My one little complaint is that cluing GERIATRICIAN with the word Gerald in the clue. Gerry is just short for Gerald, no?

    Anyway, it’s a small point. Fun solve.

    • Amy Reynaldo says:

      Yeah, but GERIATRICIAN is etymologically unrelated to Gerald/Gerry. We don’t really use “Jerry” to mean a German anymore, so this is a tough one to clue without a name. Might’ve been a good candidate to leave on the cutting room floor.

      • Lance says:

        GERIATRICIAN is unrelated to Gerald, but “Gerry attrition” isn’t unrelated. Per the Wordplay blog, the original clue was apparently “[Death of a telethon host?]”, but I think I agree with the decision to change it. All the same, I would have gone with a clue that didn’t have “Gerald” in it. (“One less Seinfeld”? “Ben left without his partner?” “Result of Tom catching and eating a mouse?” OK, maybe not. Still, though.)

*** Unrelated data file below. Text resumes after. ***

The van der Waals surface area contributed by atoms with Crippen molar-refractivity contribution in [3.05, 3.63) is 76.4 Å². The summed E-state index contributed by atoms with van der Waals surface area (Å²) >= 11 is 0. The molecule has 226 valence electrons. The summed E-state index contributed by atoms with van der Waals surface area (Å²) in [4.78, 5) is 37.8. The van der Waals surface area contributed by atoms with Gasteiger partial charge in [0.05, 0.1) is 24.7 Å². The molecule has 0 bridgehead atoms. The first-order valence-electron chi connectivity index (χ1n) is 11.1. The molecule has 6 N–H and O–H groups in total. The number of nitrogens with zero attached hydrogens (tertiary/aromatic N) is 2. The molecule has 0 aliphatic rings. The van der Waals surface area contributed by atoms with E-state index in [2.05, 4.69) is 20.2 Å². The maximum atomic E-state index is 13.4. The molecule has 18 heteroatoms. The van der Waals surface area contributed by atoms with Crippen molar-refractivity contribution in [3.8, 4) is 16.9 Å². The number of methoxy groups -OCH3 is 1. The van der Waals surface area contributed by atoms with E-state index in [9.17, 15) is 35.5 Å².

3. JohnH says:

    Ah, was waiting for Amy’s explanation of STOY, and the IDEALOGUE answer does help (and isn’t satisfying, as you say). I like that the theme meant lots of hard to get puns, but no question the fill otherwise wasn’t for me, like NOSEEUM, some proper names, and second and fifth as UNITS. I was also waiting for Amy’s explanation (thanks) of LOCOMOTION. I guess overall I liked this one, but still qualms.

    • Christopher Smith says:

      Full confession: I apparently didn’t quite know how STRATOSPHERE is spelled before doing this puzzle. The O just looks wrong to me. And I didn’t even pick up on the issue with IDEALOGUES. Used to be good at spelling too.